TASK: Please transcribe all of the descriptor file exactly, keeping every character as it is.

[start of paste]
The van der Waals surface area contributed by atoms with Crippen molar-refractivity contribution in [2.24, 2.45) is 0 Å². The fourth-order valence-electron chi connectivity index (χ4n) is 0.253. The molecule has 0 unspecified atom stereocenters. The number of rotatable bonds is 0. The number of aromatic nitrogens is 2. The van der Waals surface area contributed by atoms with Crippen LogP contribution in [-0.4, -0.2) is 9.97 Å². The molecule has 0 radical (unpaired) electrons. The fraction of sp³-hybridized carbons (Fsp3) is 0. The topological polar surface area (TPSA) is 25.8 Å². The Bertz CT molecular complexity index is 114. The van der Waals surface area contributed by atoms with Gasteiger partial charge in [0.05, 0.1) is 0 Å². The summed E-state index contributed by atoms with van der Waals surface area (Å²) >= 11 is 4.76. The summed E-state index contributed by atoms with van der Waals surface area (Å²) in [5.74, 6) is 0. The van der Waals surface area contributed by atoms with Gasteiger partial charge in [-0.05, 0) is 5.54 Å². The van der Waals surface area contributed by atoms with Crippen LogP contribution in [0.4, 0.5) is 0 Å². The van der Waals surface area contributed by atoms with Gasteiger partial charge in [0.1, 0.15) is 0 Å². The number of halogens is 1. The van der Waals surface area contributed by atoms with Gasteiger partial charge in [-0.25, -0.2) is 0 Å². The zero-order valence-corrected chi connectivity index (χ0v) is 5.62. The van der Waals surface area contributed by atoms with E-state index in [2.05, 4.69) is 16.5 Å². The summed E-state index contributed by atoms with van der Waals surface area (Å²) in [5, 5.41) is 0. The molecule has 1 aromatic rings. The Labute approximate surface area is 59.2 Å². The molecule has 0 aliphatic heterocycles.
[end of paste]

The van der Waals surface area contributed by atoms with Crippen molar-refractivity contribution in [2.24, 2.45) is 0 Å². The fourth-order valence-electron chi connectivity index (χ4n) is 0.253. The molecule has 0 unspecified atom stereocenters. The number of rotatable bonds is 0. The number of aromatic nitrogens is 2. The van der Waals surface area contributed by atoms with Crippen LogP contribution in [-0.4, -0.2) is 9.97 Å². The molecule has 0 radical (unpaired) electrons. The fraction of sp³-hybridized carbons (Fsp3) is 0. The topological polar surface area (TPSA) is 25.8 Å². The Bertz CT molecular complexity index is 114. The van der Waals surface area contributed by atoms with Gasteiger partial charge in [0.05, 0.1) is 0 Å². The summed E-state index contributed by atoms with van der Waals surface area (Å²) >= 11 is 4.76. The summed E-state index contributed by atoms with van der Waals surface area (Å²) in [5.74, 6) is 0. The van der Waals surface area contributed by atoms with Gasteiger partial charge in [-0.05, 0) is 5.54 Å². The van der Waals surface area contributed by atoms with Crippen LogP contribution in [0.4, 0.5) is 0 Å². The van der Waals surface area contributed by atoms with Gasteiger partial charge in [0.1, 0.15) is 0 Å². The number of halogens is 1. The van der Waals surface area contributed by atoms with Gasteiger partial charge in [-0.25, -0.2) is 0 Å². The zero-order valence-corrected chi connectivity index (χ0v) is 5.62. The van der Waals surface area contributed by atoms with E-state index in [2.05, 4.69) is 16.5 Å². The summed E-state index contributed by atoms with van der Waals surface area (Å²) in [5, 5.41) is 0. The molecule has 1 aromatic rings. The Labute approximate surface area is 59.2 Å². The molecule has 0 aliphatic heterocycles.